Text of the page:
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Learning Online Algorithms with Distributional Advice
Ilias Diakonikolas · Vasilis Kontonis · Christos Tzamos · Ali Vakilian · Nikos Zarifis

Thu Jul 22 09:00 PM -- 11:00 PM (PDT) @ Virtual
We study the problem of designing online algorithms given advice about the input. While prior work had focused on deterministic advice, we only assume distributional access to the instances of interest, and the goal is to learn a competitive algorithm given access to i.i.d. samples. We aim to be competitive against an adversary with prior knowledge of the distribution, while also performing well against worst-case inputs. We focus on the classical online problems of ski-rental and prophet-inequalities, and provide sample complexity bounds for the underlying learning tasks. First, we point out that for general distributions it is information-theoretically impossible to beat the worst-case competitive-ratio with any finite sample size. As our main contribution, we establish strong positive results for well-behaved distributions. Specifically, for the broad class of log-concave distributions, we show that $\mathrm{poly}(1/\epsilon)$ samples suffice to obtain $(1+\epsilon)$-competitive ratio. Finally, we show that this sample upper bound is close to best possible, even for very simple classes of distributions.

Author Information

Ilias Diakonikolas (University of Wisconsin-Madison)
Ilias Diakonikolas

Ilias Diakonikolas is a faculty member in the CS Department at UW Madison. He obtained a Diploma in electrical and computer engineering from the National Technical University of Athens and a Ph.D. in computer science from Columbia University. Before moving to UW, Ilias was Andrew and Erna Viterbi Early Career Chair at USC, and prior to that he spent two years at UC Berkeley as a Simons fellow in theoretical computer science. His research focuses on designing efficient algorithms for various fundamental problems in machine learning. Ilias is a recipient of a Sloan Fellowship, an NSF CAREER Award, a Google Faculty Research Award, a Marie Curie Fellowship, the best paper award at NeurIPS 2019, the IBM Research Pat Goldberg best paper award, and an honorable mention in the George Nicholson competition from the INFORMS society.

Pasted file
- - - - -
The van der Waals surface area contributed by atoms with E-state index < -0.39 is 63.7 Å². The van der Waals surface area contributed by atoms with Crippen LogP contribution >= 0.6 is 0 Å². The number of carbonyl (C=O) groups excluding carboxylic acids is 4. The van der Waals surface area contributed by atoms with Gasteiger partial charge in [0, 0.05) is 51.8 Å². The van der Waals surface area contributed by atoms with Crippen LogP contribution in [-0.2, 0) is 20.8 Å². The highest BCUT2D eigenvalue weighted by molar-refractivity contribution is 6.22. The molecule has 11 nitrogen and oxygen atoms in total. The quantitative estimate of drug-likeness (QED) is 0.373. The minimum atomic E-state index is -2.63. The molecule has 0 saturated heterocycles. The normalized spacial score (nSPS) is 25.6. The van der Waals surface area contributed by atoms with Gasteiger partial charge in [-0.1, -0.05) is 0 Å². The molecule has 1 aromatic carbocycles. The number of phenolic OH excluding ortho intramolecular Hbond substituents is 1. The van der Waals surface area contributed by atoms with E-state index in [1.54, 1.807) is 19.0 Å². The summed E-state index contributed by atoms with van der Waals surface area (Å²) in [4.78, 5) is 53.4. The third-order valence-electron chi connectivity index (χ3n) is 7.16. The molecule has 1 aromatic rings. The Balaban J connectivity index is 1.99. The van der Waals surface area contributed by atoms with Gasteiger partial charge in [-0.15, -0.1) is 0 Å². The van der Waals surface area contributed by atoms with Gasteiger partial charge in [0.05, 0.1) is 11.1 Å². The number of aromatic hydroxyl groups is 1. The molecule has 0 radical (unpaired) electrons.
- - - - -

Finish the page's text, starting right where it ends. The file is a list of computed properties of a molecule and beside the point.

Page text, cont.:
Vasilis Kontonis (University of Wisconsin-Madison)
Christos Tzamos (UW-Madison)

Christos Tzamos is an Assistant Professor in the Department of Computer Sciences at University of Wisconsin-Madison. His research interests lie in the interface of Theoretical Computer Science with Economics and Game Theory, Machine Learning, Statistics and Probability Theory. He obtained his PhD from the Theory of Computation group of MIT advised by Costis Daskalakis. He holds a bachelors degree from NTUA, and was a postdoctoral researcher at Microsoft Research (New England) working on Mechanism Design, Algorithms and Machine Learning. He is the recipient of a Simons Foundation award, the George M. Sprowls award, the best paper and the best student paper award in EC 2013 and the outstanding paper award in NeurIPS 2019.

Ali Vakilian (Toyota Technological Institute at Chicago)
Nikos Zarifis (UW Madison)

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